Ex-DFA chief: Phl should present SCS ruling before UN



MANILA, Philippines — Addressing the United Nations General Assembly next week will be an excellent opportunity for the country to seek the help of the international community in compelling China to comply with the 2016 ruling of an arbitral court on the South China Sea issue, former foreign affairs secretary Albert del Rosario said.

The 74th regular session of the UN General Assembly opened yesterday at the UN Headquarters in New York. World leaders will speak before the General Assembly to present their positions on issues to the international community.

“As we are scheduled to speak on Saturday, Sept. 28, 2019, this would be an excellent opportunity for us to move forward our position on The Hague ruling,” Del Rosario said.

The 2016 ruling of the UN-backed Permanent Court of Arbitration based in The Hague invalidated China’s massive South China Sea claim and reaffirmed the Philippines’ own maritime entitlements.

“The UN General Assembly is an excellent venue because all countries will listen and the Philippines can present a case for the UN to reassert that right is might and the rule of law must be upheld,” he said.

He cited Nicaragua’s winning its case demanding reparation from the United States before the International Court of Justice of the UN.

“It can be said that Nicaragua won over the United States,” Del Rosario said.

Nicaragua’s resorting to UN intervention, he said, had the effect of securing international publicity and gaining favorable global opinion. The US ultimately provided a substantial aid package to Nicaragua after initially defying UN resolutions.

“In our case, the arbitral tribunal outcome was an overwhelming victory not only for the Philippines but also for the entire world. Unless we allow it, China can no longer claim the South China Sea as its own lake,” Del Rosario said.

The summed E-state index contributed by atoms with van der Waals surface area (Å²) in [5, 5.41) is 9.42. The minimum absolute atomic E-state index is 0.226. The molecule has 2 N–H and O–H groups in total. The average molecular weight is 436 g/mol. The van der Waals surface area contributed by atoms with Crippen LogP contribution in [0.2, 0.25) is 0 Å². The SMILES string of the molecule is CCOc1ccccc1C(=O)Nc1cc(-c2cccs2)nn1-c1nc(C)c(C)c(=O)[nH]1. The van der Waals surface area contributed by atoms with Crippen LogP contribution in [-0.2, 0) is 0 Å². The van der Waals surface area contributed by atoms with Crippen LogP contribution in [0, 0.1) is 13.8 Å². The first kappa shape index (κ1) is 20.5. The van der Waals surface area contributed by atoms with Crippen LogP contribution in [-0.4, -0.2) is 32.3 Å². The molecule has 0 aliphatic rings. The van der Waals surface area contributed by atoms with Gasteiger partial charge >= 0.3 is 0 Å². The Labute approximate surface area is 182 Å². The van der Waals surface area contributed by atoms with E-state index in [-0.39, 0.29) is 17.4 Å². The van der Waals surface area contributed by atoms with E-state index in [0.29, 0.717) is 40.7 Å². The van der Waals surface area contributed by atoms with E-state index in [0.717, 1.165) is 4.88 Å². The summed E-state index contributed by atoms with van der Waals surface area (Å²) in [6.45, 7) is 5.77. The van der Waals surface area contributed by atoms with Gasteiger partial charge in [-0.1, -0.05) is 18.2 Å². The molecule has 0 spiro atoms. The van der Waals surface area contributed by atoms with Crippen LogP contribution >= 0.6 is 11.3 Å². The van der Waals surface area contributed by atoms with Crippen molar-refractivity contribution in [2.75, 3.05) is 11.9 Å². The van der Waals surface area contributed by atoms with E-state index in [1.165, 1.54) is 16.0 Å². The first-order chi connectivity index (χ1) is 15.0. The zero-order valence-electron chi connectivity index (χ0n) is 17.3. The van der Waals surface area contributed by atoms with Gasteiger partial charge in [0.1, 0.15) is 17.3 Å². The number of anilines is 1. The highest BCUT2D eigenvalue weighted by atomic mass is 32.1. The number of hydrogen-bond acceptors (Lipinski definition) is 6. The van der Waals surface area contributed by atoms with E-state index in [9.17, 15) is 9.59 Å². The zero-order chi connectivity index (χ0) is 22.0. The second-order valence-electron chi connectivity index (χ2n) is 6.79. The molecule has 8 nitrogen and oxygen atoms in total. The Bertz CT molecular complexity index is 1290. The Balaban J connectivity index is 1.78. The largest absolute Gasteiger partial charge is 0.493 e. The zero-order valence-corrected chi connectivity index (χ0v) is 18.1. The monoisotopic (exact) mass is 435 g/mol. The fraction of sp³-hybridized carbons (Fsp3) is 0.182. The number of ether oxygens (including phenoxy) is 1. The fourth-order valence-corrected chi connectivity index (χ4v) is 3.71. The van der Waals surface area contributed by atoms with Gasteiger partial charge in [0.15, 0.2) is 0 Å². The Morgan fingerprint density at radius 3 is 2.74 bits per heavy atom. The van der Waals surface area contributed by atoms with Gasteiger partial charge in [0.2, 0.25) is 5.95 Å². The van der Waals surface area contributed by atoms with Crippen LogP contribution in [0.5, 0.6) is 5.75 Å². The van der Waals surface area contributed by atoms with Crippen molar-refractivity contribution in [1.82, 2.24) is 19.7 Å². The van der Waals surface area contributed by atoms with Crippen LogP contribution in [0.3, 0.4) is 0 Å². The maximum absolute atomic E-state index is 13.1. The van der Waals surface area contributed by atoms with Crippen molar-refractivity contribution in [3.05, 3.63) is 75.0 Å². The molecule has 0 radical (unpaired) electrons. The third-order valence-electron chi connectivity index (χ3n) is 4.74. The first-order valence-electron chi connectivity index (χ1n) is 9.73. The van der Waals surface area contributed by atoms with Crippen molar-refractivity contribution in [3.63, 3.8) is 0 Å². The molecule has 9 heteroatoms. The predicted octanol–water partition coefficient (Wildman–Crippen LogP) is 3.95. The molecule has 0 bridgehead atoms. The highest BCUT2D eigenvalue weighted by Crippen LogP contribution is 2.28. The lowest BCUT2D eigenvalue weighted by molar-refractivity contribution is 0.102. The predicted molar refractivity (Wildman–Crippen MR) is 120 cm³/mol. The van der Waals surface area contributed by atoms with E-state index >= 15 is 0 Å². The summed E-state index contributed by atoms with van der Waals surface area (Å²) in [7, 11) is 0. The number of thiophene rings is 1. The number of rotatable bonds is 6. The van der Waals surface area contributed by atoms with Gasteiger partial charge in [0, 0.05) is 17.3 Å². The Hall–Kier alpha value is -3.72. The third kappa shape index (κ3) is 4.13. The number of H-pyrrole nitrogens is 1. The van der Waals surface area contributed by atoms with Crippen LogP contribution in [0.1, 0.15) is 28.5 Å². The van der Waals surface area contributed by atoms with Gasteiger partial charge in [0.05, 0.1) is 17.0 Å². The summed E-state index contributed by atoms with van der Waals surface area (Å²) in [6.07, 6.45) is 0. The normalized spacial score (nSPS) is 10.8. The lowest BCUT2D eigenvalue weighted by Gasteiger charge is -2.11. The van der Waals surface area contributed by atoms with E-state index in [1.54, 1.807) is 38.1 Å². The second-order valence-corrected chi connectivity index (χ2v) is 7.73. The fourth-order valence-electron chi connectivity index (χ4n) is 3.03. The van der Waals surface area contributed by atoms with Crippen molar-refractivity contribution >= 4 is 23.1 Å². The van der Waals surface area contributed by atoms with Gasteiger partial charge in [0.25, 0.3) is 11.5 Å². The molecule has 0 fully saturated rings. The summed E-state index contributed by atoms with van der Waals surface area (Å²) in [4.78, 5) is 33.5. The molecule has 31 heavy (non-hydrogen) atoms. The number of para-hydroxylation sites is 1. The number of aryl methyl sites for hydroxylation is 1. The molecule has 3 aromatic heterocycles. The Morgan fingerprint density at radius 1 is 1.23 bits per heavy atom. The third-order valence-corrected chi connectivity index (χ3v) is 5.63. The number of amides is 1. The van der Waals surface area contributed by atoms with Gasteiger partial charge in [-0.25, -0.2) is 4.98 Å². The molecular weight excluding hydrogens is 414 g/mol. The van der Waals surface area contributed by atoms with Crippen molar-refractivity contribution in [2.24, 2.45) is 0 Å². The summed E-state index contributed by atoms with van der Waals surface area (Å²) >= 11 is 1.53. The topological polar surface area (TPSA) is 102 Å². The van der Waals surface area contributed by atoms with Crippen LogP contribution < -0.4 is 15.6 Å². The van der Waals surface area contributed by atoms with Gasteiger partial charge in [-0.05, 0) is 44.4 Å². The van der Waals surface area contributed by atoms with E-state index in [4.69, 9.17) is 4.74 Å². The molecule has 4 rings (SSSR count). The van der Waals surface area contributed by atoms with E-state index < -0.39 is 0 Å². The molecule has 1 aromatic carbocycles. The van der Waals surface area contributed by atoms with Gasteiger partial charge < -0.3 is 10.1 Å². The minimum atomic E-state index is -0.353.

“On approaching the UN, our humble proposal is for the President to task the Department of Foreign Affairs to formulate a strategy on how the global village of nations can be convinced to take a stand on the rule of law in support of the Philippines,” he added.

Del Rosario emphasized that many countries have come forward in support of the arbitral ruling. The European Union, the Association of Southeast Asian Nations (ASEAN), United States, Japan, Australia and other countries have shown solidarity with the Philippines on its emphasis for peaceful means of resolving conflict and respect for the rule of law.

“As we had said before, it would take time and hard work, but it can be done by Secretary Teddy Boy Locsin Jr., who may wish to enlist the assistance of various retired permanent representatives,” Del Rosario pointed out.

“With the Philippines not being respected as a friend of China, given the blatant violations of our EEZ, the harassment of our fishermen, the recent ramming of our fishermen’s boat, the swarming of threatening quasi-military ships around Panatag Shoal, Pagasa Island and the Recto Bank, we believe that it is now imperative for us to bring these to the attention of the United Nations,” he said.

Del Rosario stressed that the arbitral tribunal ruling is now an integral part of international law.

China’s violation of international law and non-compliance with a lawful ruling of an international tribunal, he said, undermine the very foundation of stability, peace and security of the international community.